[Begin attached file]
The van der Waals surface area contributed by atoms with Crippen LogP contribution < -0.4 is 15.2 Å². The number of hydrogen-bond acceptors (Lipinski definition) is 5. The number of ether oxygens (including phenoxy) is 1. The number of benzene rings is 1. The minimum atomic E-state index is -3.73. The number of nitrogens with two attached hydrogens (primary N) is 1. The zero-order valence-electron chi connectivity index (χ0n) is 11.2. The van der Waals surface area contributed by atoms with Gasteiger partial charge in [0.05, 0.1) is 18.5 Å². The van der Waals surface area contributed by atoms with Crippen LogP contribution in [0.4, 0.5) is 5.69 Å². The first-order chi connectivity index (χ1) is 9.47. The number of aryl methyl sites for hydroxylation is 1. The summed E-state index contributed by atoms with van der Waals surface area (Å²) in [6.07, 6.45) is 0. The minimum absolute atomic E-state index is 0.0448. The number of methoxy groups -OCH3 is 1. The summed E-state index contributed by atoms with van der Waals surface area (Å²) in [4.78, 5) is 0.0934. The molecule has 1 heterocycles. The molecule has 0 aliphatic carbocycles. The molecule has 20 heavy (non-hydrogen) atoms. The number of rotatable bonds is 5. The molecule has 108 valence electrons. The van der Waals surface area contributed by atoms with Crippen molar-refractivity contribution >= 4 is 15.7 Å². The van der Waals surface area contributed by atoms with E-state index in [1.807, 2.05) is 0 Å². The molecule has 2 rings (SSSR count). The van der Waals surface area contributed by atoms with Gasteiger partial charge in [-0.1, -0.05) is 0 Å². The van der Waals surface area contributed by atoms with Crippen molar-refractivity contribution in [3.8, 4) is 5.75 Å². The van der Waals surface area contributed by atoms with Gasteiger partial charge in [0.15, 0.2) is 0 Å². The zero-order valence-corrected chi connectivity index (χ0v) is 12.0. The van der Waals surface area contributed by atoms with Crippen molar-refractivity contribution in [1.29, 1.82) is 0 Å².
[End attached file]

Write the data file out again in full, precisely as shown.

The van der Waals surface area contributed by atoms with Crippen LogP contribution < -0.4 is 15.2 Å². The number of hydrogen-bond acceptors (Lipinski definition) is 5. The number of ether oxygens (including phenoxy) is 1. The number of benzene rings is 1. The minimum atomic E-state index is -3.73. The number of nitrogens with two attached hydrogens (primary N) is 1. The zero-order valence-electron chi connectivity index (χ0n) is 11.2. The van der Waals surface area contributed by atoms with Gasteiger partial charge in [0.05, 0.1) is 18.5 Å². The van der Waals surface area contributed by atoms with Crippen LogP contribution in [0.4, 0.5) is 5.69 Å². The first-order chi connectivity index (χ1) is 9.47. The number of aryl methyl sites for hydroxylation is 1. The summed E-state index contributed by atoms with van der Waals surface area (Å²) in [6.07, 6.45) is 0. The minimum absolute atomic E-state index is 0.0448. The number of methoxy groups -OCH3 is 1. The summed E-state index contributed by atoms with van der Waals surface area (Å²) in [4.78, 5) is 0.0934. The molecule has 1 heterocycles. The molecule has 0 aliphatic carbocycles. The molecule has 20 heavy (non-hydrogen) atoms. The number of rotatable bonds is 5. The molecule has 108 valence electrons. The van der Waals surface area contributed by atoms with Crippen molar-refractivity contribution >= 4 is 15.7 Å². The van der Waals surface area contributed by atoms with E-state index in [1.807, 2.05) is 0 Å². The molecule has 2 rings (SSSR count). The van der Waals surface area contributed by atoms with Gasteiger partial charge in [-0.1, -0.05) is 0 Å². The van der Waals surface area contributed by atoms with Crippen molar-refractivity contribution in [3.8, 4) is 5.75 Å². The van der Waals surface area contributed by atoms with Gasteiger partial charge in [0.15, 0.2) is 0 Å². The zero-order valence-corrected chi connectivity index (χ0v) is 12.0. The van der Waals surface area contributed by atoms with Crippen molar-refractivity contribution in [1.29, 1.82) is 0 Å².